State Gives Patients Chance to Suggest More Maladies for Medical Marijuana

Lilo H. Stainton | July 6, 2016 | Health Care
Advocates worry Christie’s view of this ‘gateway drug’ means there’s no guarantee that list of eligible conditions will be expanded

medical marijuana
Established in 2010, New Jersey’s medical marijuana program has long been considered one of the nation’s strictest for how it regulates the production and sale of the drug, the consideration it gives to doctor-patient relationships, and for the restrictions it places on the conditions considered eligible for treatment.

But on Tuesday the state Department of Health (DOH) announced it will consider expanding the program — one of 24 nationwide — to cover additional patients who suffer from other diseases. (New Jersey currently limits membership in the medical marijuana program to residents with about a dozen chronic or fatal conditions or debilitating side effects, including cancer and the effects of chemotherapy, glaucoma, and irritable bowel syndrome.)

Advocates for an expanded program welcomed what they called the long-overdue news, albeit with guarded optimism. The review process outlined takes months and provides no guarantee for success, they noted, since the department has declined to expand the list on its own – despite having the legal authority to do so – and has denied advocates’ past calls to make the program more inclusive.

In the meantime, several measures have advanced in the state legislature to add post-traumatic stress disorder (PTSD) and severe menstrual cramps to the medical marijuana roster.

“We’re hopeful the process is going to be successful and other conditions will be added,” said Ken Wolski, CEO of the Coalition for Medical Marijuana, New Jersey, which plans to seek the addition of a handful of maladies, including PTSD, chronic pain and autism. “But the department didn’t have to wait six and a half years to start accepting petitions.

According to the health department’s latest report on the program, released in March, nearly 6,500 patients were signed up and about 250 more are expected to join each month. Patients must have an ongoing, established relationship with one of the 360 participating physicians (about a quarter of whom are no longer accepting new cases) and have their need for the drug re-certified every few months.

[related]A state-issued medical marijuana card entitles patients to purchase up to two ounces a month at one of five Alternative Treatment Centers, state-licensed facilities that grow, process, and sell the marijuana or other products that contain the essential cannabinoid chemicals. Few other states maintain such tight control. (A sixth facility, planned for Secaucus, is still pending review.) The list of the eligible conditions could change under the process DOH officials outlined Tuesday.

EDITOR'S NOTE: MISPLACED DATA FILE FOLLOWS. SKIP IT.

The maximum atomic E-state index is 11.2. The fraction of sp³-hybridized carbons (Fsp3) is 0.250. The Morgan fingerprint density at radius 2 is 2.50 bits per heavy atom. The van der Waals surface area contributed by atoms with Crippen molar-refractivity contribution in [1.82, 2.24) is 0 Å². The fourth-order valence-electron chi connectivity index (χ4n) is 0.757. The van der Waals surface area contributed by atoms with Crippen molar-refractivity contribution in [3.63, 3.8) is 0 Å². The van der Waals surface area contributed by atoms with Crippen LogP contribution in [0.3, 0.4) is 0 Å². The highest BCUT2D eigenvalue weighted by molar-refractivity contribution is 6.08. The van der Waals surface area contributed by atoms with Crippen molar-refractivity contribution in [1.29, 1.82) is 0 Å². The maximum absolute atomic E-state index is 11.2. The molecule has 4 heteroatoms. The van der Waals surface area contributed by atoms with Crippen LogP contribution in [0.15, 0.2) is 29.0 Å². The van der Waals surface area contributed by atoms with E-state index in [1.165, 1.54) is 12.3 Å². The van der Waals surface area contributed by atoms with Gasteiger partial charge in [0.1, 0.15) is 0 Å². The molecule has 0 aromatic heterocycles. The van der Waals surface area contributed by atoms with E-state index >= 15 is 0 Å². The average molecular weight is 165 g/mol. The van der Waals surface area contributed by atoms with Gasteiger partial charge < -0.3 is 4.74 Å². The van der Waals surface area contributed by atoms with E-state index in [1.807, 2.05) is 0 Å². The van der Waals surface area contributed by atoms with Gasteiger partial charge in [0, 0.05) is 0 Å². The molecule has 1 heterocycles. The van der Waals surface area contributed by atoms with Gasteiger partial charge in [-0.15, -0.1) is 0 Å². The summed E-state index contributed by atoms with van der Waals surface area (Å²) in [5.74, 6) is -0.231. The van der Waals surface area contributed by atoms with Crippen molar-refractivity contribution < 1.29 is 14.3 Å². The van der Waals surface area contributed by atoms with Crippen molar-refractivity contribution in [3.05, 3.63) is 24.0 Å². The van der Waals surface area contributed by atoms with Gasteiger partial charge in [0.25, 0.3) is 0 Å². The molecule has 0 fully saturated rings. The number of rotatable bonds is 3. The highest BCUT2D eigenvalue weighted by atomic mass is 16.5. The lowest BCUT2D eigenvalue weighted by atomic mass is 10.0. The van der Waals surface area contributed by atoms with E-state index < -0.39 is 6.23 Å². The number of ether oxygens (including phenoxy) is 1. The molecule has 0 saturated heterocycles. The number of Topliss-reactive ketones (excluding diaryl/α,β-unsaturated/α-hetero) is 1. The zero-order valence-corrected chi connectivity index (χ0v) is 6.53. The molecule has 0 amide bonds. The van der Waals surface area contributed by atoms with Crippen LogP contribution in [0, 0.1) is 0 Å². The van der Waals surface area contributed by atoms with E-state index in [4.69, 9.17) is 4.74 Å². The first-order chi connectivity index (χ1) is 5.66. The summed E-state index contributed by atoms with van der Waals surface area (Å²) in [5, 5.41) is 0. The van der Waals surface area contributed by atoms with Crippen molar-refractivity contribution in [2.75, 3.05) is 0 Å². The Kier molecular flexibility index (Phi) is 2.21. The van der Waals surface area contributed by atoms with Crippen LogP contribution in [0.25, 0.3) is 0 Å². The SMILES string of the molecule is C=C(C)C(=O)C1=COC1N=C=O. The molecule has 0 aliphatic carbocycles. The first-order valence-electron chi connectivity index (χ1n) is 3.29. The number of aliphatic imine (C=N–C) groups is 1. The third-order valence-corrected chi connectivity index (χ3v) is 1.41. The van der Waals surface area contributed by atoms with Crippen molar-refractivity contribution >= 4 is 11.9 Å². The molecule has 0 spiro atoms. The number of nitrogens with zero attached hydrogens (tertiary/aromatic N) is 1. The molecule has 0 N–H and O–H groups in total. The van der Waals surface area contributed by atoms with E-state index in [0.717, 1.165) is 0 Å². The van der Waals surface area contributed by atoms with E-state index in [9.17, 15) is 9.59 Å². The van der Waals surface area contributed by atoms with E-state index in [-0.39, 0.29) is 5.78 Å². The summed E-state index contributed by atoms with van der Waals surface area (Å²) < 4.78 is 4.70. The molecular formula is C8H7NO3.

The health department released a three-page petition that members of the public can use to recommend other diseases for medical marijuana treatment. The forms, accepted from August 1 through 31, require petitioners to detail acceptable treatments already available for the disease they want added to the list; they also must provide letters of support or other documentation from medical experts who claim that cannabis will prove beneficial.

“The New Jersey Medicinal Marijuana Review Panel will evaluate each petition based on scientific and medical research available,” acting Health Commissioner Cathleen Bennett said. “This process builds on the medical model, which is the backbone of the state’s program.”

The eight-member panel, a mix of physicians and other health care experts named earlier this year, is required by state law to serve as advisor to the program. The panel met for the first time in May. After the panel makes recommendations on the petitions, the health department will hold a public hearing. The final say will be with the health commissioner, an appointee of Gov. Chris Christie, a Republican who called marijuana a “gateway drug” during his campaign for the GOP presidential nomination.

Wolski, with the Coalition for Medical Marijuana, believes the process could take nearly a year. “It almost seems like an exercise in futility,” he said, “but we’re glad they finally started the process.” He will continue to work with members of the Senate and Assembly to advance legislative changes, in case the petition process fails to have an impact.

Roseanne Scotti, state director of the national [|Drug Policy Alliance] – which has advised the state on aspects of the program – largely agreed. “This announcement is long overdue. No one expected when the bill was enacted in 2010 that it would take six long years before patients could apply to add conditions. That said, we are very excited that the process will finally start.”